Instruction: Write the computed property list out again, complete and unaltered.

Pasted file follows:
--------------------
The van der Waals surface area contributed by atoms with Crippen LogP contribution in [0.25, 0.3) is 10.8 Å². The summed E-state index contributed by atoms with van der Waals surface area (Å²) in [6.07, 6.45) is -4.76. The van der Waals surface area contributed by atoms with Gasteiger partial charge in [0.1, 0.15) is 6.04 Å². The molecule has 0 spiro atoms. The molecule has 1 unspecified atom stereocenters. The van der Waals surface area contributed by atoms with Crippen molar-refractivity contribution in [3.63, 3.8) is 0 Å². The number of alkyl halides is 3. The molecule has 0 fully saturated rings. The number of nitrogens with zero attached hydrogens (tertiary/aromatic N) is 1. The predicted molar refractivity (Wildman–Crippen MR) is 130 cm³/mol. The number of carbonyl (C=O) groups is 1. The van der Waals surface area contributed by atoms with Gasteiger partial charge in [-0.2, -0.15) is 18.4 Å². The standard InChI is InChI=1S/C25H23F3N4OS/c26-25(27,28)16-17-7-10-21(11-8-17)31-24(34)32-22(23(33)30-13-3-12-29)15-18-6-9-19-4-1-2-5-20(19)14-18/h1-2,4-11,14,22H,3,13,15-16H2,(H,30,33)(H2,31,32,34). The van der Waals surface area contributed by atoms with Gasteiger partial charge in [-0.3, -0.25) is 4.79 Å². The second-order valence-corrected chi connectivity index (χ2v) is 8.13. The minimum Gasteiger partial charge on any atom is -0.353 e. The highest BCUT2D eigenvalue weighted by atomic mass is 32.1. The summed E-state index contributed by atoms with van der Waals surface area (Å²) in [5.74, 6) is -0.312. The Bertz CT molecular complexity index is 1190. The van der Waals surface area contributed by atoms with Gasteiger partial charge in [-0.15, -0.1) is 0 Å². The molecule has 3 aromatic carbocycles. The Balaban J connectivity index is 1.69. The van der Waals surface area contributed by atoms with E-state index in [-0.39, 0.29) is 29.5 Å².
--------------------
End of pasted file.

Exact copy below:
The van der Waals surface area contributed by atoms with Crippen LogP contribution in [0.25, 0.3) is 10.8 Å². The summed E-state index contributed by atoms with van der Waals surface area (Å²) in [6.07, 6.45) is -4.76. The van der Waals surface area contributed by atoms with Gasteiger partial charge in [0.1, 0.15) is 6.04 Å². The molecule has 0 spiro atoms. The molecule has 1 unspecified atom stereocenters. The van der Waals surface area contributed by atoms with Crippen molar-refractivity contribution in [3.63, 3.8) is 0 Å². The number of alkyl halides is 3. The molecule has 0 fully saturated rings. The number of nitrogens with zero attached hydrogens (tertiary/aromatic N) is 1. The predicted molar refractivity (Wildman–Crippen MR) is 130 cm³/mol. The number of carbonyl (C=O) groups is 1. The van der Waals surface area contributed by atoms with Gasteiger partial charge in [-0.2, -0.15) is 18.4 Å². The standard InChI is InChI=1S/C25H23F3N4OS/c26-25(27,28)16-17-7-10-21(11-8-17)31-24(34)32-22(23(33)30-13-3-12-29)15-18-6-9-19-4-1-2-5-20(19)14-18/h1-2,4-11,14,22H,3,13,15-16H2,(H,30,33)(H2,31,32,34). The van der Waals surface area contributed by atoms with Gasteiger partial charge in [-0.3, -0.25) is 4.79 Å². The second-order valence-corrected chi connectivity index (χ2v) is 8.13. The minimum Gasteiger partial charge on any atom is -0.353 e. The highest BCUT2D eigenvalue weighted by atomic mass is 32.1. The summed E-state index contributed by atoms with van der Waals surface area (Å²) in [5.74, 6) is -0.312. The Bertz CT molecular complexity index is 1190. The van der Waals surface area contributed by atoms with Gasteiger partial charge in [-0.15, -0.1) is 0 Å². The molecule has 3 aromatic carbocycles. The Balaban J connectivity index is 1.69. The van der Waals surface area contributed by atoms with E-state index in [-0.39, 0.29) is 29.5 Å².